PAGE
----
To track the blossom bloom, every week I’ll post a photo of the cherry tree (above) at the Tidal Basin as we transition from winter to spring. This is the fifth week of such posts. Here’s the post from week one, the post from week two, the post from week three, and the post from week four.


There are plenty of healthy cherry buds and developing blossoms at the Tidal Basin that survived the freeze. But more than half of the fully-developed Yoshino cherry blossoms were destroyed by the freeze. Ideally, the healthy buds will bloom soon and mask the dead flowers. That is the “peak bloom” we hope for, now.

At first glance Monday morning, the Tidal Basin cherry trees looked bad. Brown, dead blossoms filled the cherry trees along the Tidal Basin’s western shoreline. The scene reminded me of the frozen magnolias two weeks ago at Constitution Gardens.

But hidden beneath the brown cherry blossoms are thousands of healthy buds that should bloom this weekend into early next week, so we won’t have to wait long.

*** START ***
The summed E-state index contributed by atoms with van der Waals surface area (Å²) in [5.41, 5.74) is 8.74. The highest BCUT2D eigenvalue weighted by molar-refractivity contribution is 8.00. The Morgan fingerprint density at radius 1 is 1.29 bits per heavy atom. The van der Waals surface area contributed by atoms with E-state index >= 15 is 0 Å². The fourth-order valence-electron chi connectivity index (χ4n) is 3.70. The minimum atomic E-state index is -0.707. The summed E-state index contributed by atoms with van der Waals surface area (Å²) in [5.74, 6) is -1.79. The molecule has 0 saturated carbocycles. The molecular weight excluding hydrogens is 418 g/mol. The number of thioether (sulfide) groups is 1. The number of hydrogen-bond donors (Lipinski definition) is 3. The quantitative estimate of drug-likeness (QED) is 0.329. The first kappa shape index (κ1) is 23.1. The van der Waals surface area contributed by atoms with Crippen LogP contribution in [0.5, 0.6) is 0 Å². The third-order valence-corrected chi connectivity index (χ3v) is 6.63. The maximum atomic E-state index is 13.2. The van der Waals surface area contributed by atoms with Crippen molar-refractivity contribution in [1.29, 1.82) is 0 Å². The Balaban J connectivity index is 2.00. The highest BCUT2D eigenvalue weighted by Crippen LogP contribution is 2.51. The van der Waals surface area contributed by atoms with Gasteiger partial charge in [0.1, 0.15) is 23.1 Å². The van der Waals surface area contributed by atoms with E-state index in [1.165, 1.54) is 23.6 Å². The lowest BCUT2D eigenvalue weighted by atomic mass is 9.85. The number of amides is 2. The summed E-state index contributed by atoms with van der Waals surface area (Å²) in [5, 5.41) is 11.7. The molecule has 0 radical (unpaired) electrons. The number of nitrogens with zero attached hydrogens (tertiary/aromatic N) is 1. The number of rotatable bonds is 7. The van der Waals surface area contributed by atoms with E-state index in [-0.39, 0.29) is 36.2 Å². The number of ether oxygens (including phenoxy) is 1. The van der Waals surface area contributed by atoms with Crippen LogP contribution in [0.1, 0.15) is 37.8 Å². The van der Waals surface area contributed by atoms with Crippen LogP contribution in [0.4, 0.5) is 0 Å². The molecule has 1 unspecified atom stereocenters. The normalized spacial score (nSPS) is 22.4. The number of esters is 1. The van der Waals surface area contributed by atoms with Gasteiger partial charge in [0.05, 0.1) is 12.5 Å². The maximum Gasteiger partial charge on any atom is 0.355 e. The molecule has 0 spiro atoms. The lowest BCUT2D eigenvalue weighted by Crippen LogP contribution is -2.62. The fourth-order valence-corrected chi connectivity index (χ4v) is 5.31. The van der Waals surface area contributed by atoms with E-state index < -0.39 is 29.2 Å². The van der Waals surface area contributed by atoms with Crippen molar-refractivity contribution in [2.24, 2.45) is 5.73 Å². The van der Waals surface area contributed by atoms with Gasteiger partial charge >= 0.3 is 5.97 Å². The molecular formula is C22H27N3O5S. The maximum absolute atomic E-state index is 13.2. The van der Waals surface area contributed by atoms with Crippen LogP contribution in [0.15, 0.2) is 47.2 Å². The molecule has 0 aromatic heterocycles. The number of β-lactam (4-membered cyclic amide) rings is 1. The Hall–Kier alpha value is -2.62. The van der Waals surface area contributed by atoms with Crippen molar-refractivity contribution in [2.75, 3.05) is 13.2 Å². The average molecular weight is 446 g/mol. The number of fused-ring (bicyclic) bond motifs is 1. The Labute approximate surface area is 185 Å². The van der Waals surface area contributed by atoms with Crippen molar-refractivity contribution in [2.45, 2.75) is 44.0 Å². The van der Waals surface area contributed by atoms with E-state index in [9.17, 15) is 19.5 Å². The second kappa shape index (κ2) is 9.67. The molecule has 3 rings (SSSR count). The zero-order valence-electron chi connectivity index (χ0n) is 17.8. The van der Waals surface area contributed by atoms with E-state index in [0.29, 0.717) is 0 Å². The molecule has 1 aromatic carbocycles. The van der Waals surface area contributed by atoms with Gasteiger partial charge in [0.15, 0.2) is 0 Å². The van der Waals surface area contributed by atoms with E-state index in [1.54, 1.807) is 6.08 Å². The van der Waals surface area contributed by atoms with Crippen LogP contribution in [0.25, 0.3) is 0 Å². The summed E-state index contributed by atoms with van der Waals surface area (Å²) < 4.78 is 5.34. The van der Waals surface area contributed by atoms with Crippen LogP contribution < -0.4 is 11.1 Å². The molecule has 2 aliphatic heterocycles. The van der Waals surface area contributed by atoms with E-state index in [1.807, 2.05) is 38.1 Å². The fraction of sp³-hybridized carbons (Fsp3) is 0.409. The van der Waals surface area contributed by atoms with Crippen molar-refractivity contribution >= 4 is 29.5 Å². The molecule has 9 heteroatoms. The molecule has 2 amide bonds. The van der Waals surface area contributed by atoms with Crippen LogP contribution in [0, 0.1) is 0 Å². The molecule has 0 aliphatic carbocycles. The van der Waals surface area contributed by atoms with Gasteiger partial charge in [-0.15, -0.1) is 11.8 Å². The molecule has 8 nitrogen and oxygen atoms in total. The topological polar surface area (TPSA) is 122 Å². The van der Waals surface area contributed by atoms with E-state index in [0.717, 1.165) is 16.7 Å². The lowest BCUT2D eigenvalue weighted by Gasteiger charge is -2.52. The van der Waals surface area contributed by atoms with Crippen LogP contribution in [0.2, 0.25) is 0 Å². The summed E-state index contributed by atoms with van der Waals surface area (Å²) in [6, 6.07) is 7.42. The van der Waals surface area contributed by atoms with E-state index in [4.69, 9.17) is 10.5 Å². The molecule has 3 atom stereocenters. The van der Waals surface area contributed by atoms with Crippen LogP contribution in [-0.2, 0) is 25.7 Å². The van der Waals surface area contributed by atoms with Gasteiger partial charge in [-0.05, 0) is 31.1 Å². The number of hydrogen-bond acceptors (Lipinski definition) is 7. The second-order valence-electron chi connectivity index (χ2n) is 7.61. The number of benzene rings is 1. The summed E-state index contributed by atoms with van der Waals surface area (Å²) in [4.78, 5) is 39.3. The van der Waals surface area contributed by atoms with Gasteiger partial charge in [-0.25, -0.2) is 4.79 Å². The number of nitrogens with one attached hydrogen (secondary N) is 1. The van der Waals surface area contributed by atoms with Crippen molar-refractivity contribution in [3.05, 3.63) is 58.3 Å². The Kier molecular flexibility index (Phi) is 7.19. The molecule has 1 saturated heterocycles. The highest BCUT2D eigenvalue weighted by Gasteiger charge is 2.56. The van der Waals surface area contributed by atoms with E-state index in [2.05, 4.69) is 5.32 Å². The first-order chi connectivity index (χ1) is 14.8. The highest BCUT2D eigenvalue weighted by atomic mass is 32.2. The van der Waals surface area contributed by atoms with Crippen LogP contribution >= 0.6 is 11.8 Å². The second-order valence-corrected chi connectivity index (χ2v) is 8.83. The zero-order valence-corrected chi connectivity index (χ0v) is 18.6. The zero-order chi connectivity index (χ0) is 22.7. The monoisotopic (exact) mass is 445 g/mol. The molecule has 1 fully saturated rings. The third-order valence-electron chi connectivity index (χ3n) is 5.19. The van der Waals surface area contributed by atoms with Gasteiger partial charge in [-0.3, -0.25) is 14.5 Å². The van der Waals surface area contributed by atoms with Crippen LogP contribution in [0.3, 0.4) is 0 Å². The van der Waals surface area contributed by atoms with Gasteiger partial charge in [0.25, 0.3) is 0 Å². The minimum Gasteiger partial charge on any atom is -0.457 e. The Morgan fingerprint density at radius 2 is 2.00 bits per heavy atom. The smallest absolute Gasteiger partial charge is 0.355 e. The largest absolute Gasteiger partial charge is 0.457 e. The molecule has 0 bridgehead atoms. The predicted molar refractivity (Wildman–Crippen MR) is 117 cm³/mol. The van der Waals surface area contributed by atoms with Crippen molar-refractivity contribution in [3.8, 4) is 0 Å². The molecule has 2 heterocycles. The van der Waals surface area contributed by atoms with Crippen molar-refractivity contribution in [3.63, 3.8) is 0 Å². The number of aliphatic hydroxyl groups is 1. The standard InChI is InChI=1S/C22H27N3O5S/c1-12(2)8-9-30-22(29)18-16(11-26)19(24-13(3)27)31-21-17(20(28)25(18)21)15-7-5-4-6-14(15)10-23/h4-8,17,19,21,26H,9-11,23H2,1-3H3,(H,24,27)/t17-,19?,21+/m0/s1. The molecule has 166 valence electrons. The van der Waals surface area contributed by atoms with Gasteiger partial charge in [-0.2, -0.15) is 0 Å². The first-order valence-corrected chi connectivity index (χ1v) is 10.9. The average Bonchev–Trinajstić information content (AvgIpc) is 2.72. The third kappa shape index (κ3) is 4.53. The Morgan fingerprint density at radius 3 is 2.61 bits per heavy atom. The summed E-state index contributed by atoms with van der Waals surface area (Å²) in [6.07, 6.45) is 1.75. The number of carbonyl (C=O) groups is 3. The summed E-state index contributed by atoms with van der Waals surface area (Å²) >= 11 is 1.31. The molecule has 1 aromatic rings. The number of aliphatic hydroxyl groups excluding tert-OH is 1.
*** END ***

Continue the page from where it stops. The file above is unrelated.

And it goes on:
The initial cherry blossom bloom actually began over a week ago at the Tidal Basin but was halted by an extended period of frigid weather accompanied by an ice and snowstorm. This weekend, when the weather finally warms up, we hope to have a second bloom — the peak bloom — which will fill the Tidal Basin with beautiful blossoms. But they have to make it through one more freeze Wednesday night.

It has been a strange winter for the nation’s favorite cherry trees. February was extremely warm (warmest on record in Washington) which pushed the trees out of hibernation and into blossom-bursting mode. But even though this process began in late February, by the second week of March, the trees were in a wide variety of blossom stages.  Then after the freezes of last week, we now have an even wider variety of stages, from florets visible to dead blossoms.  It’s unlike any bloom in recent memory, or possibly even recorded blossom history at the Tidal Basin.

The temperatures are forecasted to fall into the mid-to-upper 20s Wednesday night which may damage a few more mature blossoms. But after the chill of this week subsides, spring returns this weekend, probably for good!

The surviving buds and blossoms will burst out this weekend into next week so check them out at the Tidal Basin.  This is one historic bloom you don’t want to miss.  We’ll be talking about it for many years to come!

More cherry blossom coverage